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Indecent Haste Over Foreshore Bill

Indecent Haste Over Foreshore Bill

Wednesday 11 Aug 2004

Ken Shirley

Press Releases - Treaty of Waitangi & Maori Affairs

ACT New Zealand's representative on the Select Committee hearing the Foreshore and Seabed Bill, Ken Shirley, today urged Labour to pause and await the decision of the Privy Council - which is hearing the Port of Marlborough appeal to the New Zealand Appeal Court decision which triggered the Bill in the first place.

"A wiser government would have joined the port company in taking the case to the Appeal Court, but this case has regrettably become a victim of Labour's determination to cancel the Privy Council's jurisdiction," Mr Shirley said.

"I am disgusted with the indecent haste, and the lack of opportunity for submitters to be heard or Select Committee members to adequately scrutinise important aspects of concern. There are over 4,000 submissions to the Bill, and the Government is using its majority to deny most submitters an opportunity to be heard by the Select Committee.

"To rub salt in the wound, Labour again has used its majority to simply post a public advertisement, rather than inform submitters that their concerns will not be heard by the Committee.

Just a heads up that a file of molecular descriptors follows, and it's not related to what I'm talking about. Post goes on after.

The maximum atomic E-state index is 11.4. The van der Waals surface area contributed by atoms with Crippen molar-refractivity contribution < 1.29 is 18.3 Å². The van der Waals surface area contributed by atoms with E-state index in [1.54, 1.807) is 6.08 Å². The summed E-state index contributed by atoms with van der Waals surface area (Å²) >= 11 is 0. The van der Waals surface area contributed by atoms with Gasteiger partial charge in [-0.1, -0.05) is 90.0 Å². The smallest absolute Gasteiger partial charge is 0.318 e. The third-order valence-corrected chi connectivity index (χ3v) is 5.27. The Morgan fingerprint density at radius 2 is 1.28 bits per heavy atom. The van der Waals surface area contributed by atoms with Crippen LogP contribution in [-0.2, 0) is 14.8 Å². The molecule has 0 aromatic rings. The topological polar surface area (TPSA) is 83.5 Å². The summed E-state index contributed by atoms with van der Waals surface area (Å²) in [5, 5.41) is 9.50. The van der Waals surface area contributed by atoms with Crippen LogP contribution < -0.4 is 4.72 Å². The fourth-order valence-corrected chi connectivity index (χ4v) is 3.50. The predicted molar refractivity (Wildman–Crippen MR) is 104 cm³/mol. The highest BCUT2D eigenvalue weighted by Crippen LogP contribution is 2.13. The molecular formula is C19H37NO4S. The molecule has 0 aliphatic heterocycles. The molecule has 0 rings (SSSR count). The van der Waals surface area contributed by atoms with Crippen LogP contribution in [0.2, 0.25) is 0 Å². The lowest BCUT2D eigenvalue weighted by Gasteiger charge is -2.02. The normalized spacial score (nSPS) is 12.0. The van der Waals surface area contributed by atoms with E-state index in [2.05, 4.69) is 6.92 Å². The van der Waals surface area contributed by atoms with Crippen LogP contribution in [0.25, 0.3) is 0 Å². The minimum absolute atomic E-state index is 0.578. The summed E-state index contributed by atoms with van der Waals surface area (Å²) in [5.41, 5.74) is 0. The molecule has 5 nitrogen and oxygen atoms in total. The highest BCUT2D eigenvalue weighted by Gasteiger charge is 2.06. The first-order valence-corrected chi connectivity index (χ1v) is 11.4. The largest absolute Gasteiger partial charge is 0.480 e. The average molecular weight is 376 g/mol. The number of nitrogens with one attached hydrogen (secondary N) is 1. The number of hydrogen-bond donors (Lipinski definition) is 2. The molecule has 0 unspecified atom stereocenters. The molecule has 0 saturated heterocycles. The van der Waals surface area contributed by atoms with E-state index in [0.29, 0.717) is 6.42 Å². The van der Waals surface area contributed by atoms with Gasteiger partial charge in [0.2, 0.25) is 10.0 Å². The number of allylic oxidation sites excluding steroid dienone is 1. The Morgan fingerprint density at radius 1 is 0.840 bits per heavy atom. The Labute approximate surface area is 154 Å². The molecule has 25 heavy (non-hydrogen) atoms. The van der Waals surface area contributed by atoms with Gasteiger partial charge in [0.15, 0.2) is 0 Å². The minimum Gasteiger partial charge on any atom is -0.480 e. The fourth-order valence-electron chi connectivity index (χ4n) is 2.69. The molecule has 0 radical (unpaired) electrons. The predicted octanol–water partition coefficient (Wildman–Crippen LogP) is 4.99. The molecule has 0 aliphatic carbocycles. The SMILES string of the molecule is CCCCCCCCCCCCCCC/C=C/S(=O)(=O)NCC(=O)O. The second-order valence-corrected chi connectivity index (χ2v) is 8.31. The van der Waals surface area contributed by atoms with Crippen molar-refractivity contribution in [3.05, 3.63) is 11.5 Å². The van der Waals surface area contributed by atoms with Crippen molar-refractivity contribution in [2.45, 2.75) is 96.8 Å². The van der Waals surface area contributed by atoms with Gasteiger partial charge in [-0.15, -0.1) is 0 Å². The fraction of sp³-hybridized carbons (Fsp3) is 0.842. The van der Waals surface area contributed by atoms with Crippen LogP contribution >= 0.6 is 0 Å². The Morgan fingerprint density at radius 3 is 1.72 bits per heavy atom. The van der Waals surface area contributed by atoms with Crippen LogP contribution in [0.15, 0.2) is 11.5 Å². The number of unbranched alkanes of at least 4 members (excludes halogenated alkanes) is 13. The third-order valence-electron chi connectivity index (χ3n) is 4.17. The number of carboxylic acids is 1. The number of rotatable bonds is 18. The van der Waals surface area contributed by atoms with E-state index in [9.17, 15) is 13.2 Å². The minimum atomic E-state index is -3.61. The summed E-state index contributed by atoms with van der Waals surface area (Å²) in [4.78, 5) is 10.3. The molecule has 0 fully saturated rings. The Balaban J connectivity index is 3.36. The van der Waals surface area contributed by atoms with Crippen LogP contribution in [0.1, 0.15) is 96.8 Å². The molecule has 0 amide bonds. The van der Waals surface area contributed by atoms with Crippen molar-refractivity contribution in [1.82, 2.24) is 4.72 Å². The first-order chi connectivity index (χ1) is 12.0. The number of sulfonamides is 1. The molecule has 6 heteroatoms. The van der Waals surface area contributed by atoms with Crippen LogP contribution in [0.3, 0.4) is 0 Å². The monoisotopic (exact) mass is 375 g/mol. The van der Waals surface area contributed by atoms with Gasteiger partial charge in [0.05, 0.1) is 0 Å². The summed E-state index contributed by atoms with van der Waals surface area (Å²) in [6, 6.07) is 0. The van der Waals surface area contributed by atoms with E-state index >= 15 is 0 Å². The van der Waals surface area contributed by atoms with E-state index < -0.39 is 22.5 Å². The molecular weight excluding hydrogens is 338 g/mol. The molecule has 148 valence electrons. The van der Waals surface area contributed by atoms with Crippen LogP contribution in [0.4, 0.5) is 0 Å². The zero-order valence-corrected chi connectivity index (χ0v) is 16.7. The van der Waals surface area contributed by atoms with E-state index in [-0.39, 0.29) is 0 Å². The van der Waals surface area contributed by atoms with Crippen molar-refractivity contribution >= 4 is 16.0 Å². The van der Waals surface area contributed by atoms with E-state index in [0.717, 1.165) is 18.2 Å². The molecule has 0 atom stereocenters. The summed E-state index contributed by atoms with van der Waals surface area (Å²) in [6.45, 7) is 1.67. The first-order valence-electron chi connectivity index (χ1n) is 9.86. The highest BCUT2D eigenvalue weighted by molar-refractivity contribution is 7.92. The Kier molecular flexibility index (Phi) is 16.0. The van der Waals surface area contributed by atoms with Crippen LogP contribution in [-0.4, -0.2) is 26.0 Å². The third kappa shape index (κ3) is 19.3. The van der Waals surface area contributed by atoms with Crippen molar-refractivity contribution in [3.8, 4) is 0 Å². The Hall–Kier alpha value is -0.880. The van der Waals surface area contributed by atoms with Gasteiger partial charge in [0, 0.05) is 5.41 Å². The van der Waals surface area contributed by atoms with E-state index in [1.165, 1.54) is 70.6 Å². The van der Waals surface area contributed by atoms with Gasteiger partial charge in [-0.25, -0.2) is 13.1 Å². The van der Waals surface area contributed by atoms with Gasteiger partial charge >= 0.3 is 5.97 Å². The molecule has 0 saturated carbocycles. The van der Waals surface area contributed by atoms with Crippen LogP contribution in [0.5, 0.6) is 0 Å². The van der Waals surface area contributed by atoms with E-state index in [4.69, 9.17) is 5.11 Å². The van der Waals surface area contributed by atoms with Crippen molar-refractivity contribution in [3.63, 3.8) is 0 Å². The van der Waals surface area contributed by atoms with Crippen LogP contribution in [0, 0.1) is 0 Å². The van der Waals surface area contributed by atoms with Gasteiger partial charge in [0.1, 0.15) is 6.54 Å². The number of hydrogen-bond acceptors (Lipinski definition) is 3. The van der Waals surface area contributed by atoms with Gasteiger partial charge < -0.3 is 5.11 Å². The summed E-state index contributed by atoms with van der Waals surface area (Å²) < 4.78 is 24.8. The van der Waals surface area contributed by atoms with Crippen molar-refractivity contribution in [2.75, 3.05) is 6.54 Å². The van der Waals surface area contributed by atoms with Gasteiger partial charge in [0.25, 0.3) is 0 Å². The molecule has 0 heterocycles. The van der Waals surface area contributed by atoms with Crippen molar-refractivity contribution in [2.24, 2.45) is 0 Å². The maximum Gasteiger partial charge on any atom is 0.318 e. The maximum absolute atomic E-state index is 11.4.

"In 14 years of Parliamentary service I've never seen critical legislation of this nature rammed through a Select Committee in such a perfunctory and ill-considered manner. The Committee Chairman is clearly under instruction by the Executive to have this legislation back in the Parliament - so that it can be passed in advance of the Privy Council decision, which could embarrassingly remove all justification for the legislation.

"Even if the Privy Council does not overturn the Courts' decision, Labour has panicked and over-reacted by bringing this legislation to Parliament. All that the Appeal Court said was that, in rare circumstances, some form of customary title may still exist, but that such title would be difficult to establish.

"Labour's over-reaction has upset all parties and provided a framework for on-going litigation. Maori are infuriated at being denied due process; local government is angered by the invidious position they will encounter in trying to implement part of this nebulous law, and all commercial activities involving the foreshore and seabed are subject to a climate of uncertainty.

"If ever there were a time for a Labour Government to pause, and take a cup of tea, it is now with respect to the Foreshore and Seabed legislation," Mr Shirley said.

ENDS


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